VoIP Bans in the Middle East

While it’s no secret that trouble is aloof in the middle east, with no foreseeable end in sight, a new problem is surfacing as a result of the strife that is plaguing these countries. Some regions in the middle east, such as countries like Oman, have taken a strong stance against using VoIP services because of the hit taken on revenue against telecom a providers. Kuwait is another one the middle-eastern countries which has such a ban, forcing citizens to utilize traditional, mostly government owned communication services.

In Oman, communication is completely monopolized by the government owned Telco company Omantel. Citizens are not allowed to choose between service providers – a luxury taken for granted in the rest of free world. It may be nice to not have to deal with the customer service call centers – a weakness of the AT&T customer service model – as such calls may take up the better part of day. However, Oman enforces strict policies against regulating services which provide their people the ability to communicate freely, both as an attempt to gain as much revenue as possible as well as maintain regulation to limit freedom in order to safeguard the political structure. In spite of this monopoly, earlier this year, Oman has finally lifted the restriction to an extent; some VoIP services such as Google Talk, MSN Messenger, Yahoo Messenger, PalTalk and Viber are now allowed for public use.

Kuwait has always had a ban over VoIP services. Yet, many people are still using VoIP services, despite the ban. For example, many VoIP sites are blocked, like Skype. Some citizens of Kuwait claim that they are able to access the site to download such services while other others state they are unable to connect. Some have luck using these VoIP services that were installed either outside of the country or by good fortune – rarely are single individuals caught for using these services. Though the government forbids its use, they are not able to stop all accounts of VoIP usage.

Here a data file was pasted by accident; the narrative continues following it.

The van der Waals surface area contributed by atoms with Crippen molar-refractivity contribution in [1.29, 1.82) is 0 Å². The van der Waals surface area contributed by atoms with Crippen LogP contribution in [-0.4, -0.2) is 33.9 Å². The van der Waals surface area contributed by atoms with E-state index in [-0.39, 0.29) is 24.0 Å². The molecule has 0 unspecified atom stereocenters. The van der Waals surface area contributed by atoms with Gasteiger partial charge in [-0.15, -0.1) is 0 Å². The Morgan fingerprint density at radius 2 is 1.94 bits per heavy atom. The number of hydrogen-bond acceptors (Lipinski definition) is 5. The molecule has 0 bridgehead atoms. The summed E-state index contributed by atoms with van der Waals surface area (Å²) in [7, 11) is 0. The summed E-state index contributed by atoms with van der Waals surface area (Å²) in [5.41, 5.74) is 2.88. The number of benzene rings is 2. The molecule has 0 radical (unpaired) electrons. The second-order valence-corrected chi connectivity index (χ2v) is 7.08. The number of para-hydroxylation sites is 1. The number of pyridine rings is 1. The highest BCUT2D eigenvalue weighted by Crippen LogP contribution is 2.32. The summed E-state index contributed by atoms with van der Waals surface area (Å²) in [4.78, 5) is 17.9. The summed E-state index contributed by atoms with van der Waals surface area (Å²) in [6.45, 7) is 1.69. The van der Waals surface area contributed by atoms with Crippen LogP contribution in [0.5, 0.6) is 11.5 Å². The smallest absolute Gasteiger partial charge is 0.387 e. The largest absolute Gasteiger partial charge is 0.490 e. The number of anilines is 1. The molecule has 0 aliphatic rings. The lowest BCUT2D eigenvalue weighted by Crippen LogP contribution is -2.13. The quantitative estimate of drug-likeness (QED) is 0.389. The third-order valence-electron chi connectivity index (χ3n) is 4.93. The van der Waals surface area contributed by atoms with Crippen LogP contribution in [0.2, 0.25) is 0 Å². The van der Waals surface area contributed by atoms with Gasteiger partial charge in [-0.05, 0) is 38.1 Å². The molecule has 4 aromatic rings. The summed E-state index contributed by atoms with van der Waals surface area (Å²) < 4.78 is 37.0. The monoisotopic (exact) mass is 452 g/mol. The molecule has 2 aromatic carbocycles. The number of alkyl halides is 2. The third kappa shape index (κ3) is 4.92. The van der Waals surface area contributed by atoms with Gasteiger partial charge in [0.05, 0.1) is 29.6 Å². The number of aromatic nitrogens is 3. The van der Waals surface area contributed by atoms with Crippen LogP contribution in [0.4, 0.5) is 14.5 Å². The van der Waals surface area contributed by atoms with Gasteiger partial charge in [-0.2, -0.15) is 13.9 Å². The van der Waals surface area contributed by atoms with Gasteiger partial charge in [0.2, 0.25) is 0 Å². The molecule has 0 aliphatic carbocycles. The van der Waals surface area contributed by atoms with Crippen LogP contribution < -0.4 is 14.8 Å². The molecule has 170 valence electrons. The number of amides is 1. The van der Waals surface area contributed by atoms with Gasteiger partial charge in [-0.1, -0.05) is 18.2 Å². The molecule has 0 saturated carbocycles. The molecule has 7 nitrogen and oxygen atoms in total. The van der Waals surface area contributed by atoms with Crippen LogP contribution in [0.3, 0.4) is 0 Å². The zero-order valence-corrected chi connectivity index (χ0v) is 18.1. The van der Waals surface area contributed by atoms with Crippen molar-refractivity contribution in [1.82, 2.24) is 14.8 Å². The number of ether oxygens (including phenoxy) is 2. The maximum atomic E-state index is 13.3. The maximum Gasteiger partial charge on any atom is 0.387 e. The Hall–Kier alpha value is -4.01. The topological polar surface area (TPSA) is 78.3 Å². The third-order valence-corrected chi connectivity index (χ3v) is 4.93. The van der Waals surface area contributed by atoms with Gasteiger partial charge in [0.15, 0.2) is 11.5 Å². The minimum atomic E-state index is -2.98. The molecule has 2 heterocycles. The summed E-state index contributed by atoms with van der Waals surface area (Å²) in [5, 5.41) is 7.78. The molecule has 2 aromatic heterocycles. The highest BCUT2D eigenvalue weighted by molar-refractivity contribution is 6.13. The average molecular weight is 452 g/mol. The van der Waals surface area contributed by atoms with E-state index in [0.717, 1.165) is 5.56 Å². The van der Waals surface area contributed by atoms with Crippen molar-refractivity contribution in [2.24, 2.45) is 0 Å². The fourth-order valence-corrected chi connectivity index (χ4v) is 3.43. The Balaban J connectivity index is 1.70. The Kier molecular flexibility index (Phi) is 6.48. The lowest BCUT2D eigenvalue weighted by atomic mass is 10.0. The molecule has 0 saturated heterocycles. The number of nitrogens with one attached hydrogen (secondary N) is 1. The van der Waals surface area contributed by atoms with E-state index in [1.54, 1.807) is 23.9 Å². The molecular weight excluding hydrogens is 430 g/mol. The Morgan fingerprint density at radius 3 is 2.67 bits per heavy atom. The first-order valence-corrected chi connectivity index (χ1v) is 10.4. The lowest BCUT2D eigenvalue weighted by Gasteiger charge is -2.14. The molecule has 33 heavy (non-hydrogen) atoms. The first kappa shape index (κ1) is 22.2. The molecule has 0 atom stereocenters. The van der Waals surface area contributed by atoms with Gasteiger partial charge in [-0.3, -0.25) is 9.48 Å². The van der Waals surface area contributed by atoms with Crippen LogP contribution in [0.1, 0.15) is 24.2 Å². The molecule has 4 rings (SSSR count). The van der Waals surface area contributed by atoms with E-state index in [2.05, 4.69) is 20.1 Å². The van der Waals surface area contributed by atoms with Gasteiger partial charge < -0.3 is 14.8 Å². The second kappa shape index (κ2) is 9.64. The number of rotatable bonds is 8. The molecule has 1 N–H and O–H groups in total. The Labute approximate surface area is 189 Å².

The government recently enforced a policy that cut high speed internet prices to extremely low prices. Many VoIP centers located in the cities Abbassiya, Kheitan and Riggai have all closed up shop because of a drop in internet pricing. For the most part, these call centers would charge customers a small fee to make calls that would otherwise cost a substantial amount of money. These centers are also highly scrutinized by the government, and as such, suspected calling centers are raided by the police.

Internet service providers practice a form of network monitoring and are further aided by the police of Kuwait. When data usage surges in certain area, the police take action and bust the facility. As Kuwait has a large number of expatriates as well as many foreigners living within the country, the need to communicate internationally is a necessity for many families.

At some point, the ban will likely need to be lifted. It’s too taxing to send police on raids and arrest people who otherwise are not dangerous criminals. Perhaps taxing some services to a small extent after lifting the ban could prove beneficial to everyone.

About the author  ⁄ Rob

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